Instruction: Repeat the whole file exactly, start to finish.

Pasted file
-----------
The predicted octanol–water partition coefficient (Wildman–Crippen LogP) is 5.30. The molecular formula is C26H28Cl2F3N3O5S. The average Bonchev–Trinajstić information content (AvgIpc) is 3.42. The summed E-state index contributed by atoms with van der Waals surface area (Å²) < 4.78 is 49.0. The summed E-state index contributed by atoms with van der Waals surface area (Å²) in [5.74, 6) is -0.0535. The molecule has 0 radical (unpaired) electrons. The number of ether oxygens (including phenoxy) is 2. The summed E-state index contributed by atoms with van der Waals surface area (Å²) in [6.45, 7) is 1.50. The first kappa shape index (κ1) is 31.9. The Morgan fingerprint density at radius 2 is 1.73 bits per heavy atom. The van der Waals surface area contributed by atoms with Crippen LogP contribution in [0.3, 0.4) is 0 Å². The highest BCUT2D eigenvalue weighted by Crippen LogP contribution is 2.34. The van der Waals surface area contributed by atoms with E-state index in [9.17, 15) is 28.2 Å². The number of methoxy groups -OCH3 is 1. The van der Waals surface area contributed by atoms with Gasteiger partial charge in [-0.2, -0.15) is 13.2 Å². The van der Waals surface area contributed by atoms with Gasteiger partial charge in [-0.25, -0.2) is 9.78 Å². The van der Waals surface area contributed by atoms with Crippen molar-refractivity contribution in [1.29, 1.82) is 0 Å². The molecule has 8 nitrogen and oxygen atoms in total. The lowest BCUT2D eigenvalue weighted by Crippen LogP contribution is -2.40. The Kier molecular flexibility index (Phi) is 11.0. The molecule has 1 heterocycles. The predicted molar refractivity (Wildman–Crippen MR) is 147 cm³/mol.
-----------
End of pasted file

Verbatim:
The predicted octanol–water partition coefficient (Wildman–Crippen LogP) is 5.30. The molecular formula is C26H28Cl2F3N3O5S. The average Bonchev–Trinajstić information content (AvgIpc) is 3.42. The summed E-state index contributed by atoms with van der Waals surface area (Å²) < 4.78 is 49.0. The summed E-state index contributed by atoms with van der Waals surface area (Å²) in [5.74, 6) is -0.0535. The molecule has 0 radical (unpaired) electrons. The number of ether oxygens (including phenoxy) is 2. The summed E-state index contributed by atoms with van der Waals surface area (Å²) in [6.45, 7) is 1.50. The first kappa shape index (κ1) is 31.9. The Morgan fingerprint density at radius 2 is 1.73 bits per heavy atom. The van der Waals surface area contributed by atoms with Crippen LogP contribution in [0.3, 0.4) is 0 Å². The highest BCUT2D eigenvalue weighted by Crippen LogP contribution is 2.34. The van der Waals surface area contributed by atoms with E-state index in [9.17, 15) is 28.2 Å². The number of methoxy groups -OCH3 is 1. The van der Waals surface area contributed by atoms with Gasteiger partial charge in [-0.2, -0.15) is 13.2 Å². The van der Waals surface area contributed by atoms with Gasteiger partial charge in [-0.25, -0.2) is 9.78 Å². The van der Waals surface area contributed by atoms with Crippen molar-refractivity contribution in [1.29, 1.82) is 0 Å². The molecule has 8 nitrogen and oxygen atoms in total. The lowest BCUT2D eigenvalue weighted by Crippen LogP contribution is -2.40. The Kier molecular flexibility index (Phi) is 11.0. The molecule has 1 heterocycles. The predicted molar refractivity (Wildman–Crippen MR) is 147 cm³/mol.